I’ll be honest, until about a week ago, I didn’t know the Bucks weren’t even a playoff team. They have lots of pieces, but a mix of key injuries (Khris Middleton) and youth have them on the outside looking in, at least for now. I don’t anticipate them missing the playoffs and I think they’ll go on a run with Middleton’s return, but if they don’t, they can afford to draft a player like OG Anunoby, who recently suffered a season-ending knee injury, and allow him to develop slowly behind the scenes before becoming a big contributor.
15. Denver Nuggets – Bam Adebayo, C, Kentucky
There is no better name in this draft than Bam Adebayo. The Nuggets have an absolutely loaded core of young players, which could make this pick expendable. If it’s not, you likely just take the best player available regardless of position.
16. Indiana Pacers – Rodions Kurucs, SF, Latvia
The more Paul George talks, the more frustrated he’s becoming. While the Pacers are currently in the playoffs, the margin for error is slipping. Would the Pacers move this pick to try to find an impact player and hopefully appease George?
17. Chicago Bulls – Terrance Ferguson, SG, USA
Here’s a shocker: the Chicago Bulls are mediocre. Who would have thought a team with Rajon Rondo and Dwyane Wade in 2017 wouldn’t be that good? Wade has publicly said that their mediocrity would factor into his decision this summer on his option. Should he leave, the Bulls could snag Terrance Ferguson, who took the Emmanuel Mudiay rout of playing overseas instead of in college.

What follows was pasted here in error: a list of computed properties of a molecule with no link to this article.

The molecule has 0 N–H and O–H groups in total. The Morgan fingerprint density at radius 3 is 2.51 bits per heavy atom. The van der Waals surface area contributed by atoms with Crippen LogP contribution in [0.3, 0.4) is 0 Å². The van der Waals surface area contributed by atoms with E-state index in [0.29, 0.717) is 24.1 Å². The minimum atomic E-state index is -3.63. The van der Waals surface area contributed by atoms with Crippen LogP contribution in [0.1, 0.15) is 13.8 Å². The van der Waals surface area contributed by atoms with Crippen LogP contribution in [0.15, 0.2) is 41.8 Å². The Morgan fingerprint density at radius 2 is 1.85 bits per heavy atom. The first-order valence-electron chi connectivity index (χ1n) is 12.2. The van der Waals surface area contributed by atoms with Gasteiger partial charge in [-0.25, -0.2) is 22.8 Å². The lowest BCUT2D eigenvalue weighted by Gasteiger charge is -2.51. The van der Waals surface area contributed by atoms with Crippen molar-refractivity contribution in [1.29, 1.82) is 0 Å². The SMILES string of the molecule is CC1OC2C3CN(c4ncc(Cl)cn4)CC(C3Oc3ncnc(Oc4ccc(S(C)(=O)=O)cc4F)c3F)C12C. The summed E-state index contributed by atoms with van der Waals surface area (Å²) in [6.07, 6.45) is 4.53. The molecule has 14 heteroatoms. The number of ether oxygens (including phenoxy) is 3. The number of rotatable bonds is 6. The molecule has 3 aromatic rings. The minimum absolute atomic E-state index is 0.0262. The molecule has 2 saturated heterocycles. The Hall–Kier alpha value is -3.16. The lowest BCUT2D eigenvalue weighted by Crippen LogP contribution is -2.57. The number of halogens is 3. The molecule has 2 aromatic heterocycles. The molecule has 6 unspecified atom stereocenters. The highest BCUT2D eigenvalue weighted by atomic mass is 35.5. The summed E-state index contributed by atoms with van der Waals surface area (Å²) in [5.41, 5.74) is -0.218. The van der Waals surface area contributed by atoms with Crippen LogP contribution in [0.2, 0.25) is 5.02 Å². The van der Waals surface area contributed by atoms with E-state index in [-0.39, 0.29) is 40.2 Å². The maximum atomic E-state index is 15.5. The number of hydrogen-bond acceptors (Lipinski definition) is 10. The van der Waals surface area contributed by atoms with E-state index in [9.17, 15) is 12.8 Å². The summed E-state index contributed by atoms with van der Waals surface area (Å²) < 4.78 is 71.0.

18. Charlotte Hornets – Robert Williams, PF/C, Texas A&M
While the Hornets just gave a lot of money to Cody Zeller as their big man of the future, their back-up right now is Roy “I’ve Fallen And I Can’t Get Up” Hibbert. Zeller has missed some games this season and the Hornets could use someone who can stand up for two minutes without falling. Roy Hibbert should be able to accomplish the task.
19. Washington Wizards – Isaiah Hartenstein, PF, International
The Wizards’ bench is so bad that Isaiah Hartenstein could step in and immediately be their best player of the bench. I’m joking (for the most part) but Hartenstein is a player that has had some hype around him for a couple years. At 6’10 and with some shooting touch, he could play some small forward or smallball four and could help alleviate the potential loss of Otto Porter.
20. Denver Nuggets (via Memphis) – Tyler Lydon, SF/PF, Syracuse
No but really, why do the Nuggets always have so many picks?
21. Atlanta Hawks – Thomas Bryant, C, Indiana
Do I think Thomas Bryant is ready to contribute right away in the NBA? No. But the Dwight Howard Era never ends well for any franchise that has him, which gives Bryant about two years until Howard leaves and he’s needed as more than a backup.